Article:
See main article: Mac OS, History of Mac OS and Mac OS X. The original Macintosh was the first successful personal computer to use a graphical user interface devoid of a command line. It used a desktop metaphor, depicting real-world objects like documents and a trashcan as icons onscreen. The System software introduced in 1984 with the first Macintosh and renamed Mac OS in 1997, continued to evolve until version 9.2.2. In 2001, Apple introduced Mac OS X, based on Darwin and NEXTSTEP; its new features included the Dock and the Aqua user interface. During the transition, Apple included an emulator known as Classic allowing users to run Mac OS 9 applications under Mac OS X, version 10.4 and earlier on PowerPC machines. The most recent version is Mac OS X v10.7 "Lion." In addition to Lion, all new Macs are bundled with assorted Apple-produced applications, including iLife, the Safari web browser and the iTunes media player. Apple released Mac OS X 10.7 in 2010, which was made available in the summer of 2011. This operating system includes many new features such as: Mission Control, the Mac App Store (available to Mac OS X v10.6.6 "Snow Leopard." users by software update),Launchpad, an application viewer and launcher akin to the iOS Home Screen, and Resume, a feature similar to the hibernate function found in Microsoft Windows.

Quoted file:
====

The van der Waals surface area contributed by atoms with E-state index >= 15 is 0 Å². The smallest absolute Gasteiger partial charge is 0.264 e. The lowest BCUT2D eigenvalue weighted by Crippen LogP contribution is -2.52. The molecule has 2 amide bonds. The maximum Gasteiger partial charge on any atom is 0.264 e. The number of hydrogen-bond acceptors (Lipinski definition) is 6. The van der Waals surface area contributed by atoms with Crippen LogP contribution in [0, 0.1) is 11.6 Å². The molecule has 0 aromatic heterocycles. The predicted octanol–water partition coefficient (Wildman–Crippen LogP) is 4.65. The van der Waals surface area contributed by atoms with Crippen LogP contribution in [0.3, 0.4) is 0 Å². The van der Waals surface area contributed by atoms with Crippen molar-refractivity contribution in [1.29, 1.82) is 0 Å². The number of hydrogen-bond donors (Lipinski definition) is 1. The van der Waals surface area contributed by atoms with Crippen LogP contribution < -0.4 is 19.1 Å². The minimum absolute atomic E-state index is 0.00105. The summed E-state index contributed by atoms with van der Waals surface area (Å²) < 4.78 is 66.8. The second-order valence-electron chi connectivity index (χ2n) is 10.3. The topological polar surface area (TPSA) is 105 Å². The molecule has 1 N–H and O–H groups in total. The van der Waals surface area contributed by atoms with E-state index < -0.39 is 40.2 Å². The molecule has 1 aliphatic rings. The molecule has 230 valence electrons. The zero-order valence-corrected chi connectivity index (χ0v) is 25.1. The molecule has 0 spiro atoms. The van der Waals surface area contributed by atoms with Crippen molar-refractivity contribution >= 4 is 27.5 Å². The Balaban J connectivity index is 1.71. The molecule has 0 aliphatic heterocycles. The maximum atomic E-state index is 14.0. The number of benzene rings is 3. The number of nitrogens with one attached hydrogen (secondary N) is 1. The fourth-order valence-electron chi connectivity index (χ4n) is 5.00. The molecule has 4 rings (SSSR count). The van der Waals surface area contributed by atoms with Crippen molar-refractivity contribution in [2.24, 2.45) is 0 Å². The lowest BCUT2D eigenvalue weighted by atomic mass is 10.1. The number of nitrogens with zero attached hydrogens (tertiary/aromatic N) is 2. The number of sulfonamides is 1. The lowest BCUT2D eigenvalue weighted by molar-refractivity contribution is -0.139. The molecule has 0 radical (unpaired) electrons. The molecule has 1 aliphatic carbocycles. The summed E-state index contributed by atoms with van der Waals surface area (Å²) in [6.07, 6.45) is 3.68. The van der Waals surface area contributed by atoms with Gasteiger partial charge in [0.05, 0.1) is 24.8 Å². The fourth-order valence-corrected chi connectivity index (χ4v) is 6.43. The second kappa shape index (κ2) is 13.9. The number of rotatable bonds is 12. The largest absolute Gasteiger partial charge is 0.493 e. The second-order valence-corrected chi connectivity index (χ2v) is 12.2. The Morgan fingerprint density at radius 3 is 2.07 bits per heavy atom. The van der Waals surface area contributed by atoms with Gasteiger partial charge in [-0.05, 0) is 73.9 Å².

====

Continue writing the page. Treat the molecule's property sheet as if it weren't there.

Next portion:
Historically Mac OS X enjoyed a near-absence of the types of malware and spyware that affect Microsoft Windows users.   Mac OS X has a smaller usage share compared to Microsoft Windows (roughly 5% and 92%, respectively), but it also has secure UNIX roots. Worms as well as potential vulnerabilities were noted in February 2006, that led some industry analysts and anti-virus companies to issue warnings that Apple's Mac OS X is not immune to malware. Increasing market share coincided with additional reports of a variety of attacks. Apple releases security updates for its software. In early 2011 Mac OS X experienced a large increase in malware attacks, and malware such as Mac Defender, MacProtector, MacGuard were seen as an increasing problem for Mac users. At first, the malware installer required the user to enter the administrative password but later versions were able to install without user input Initially Apple support staff were instructed not to assist in the removal of the malware or admit the existence of the malware issue, but as the malware spread a support document was issued and Apple announced a OS X update to fix the problem. An estimated 100,000 users were affected.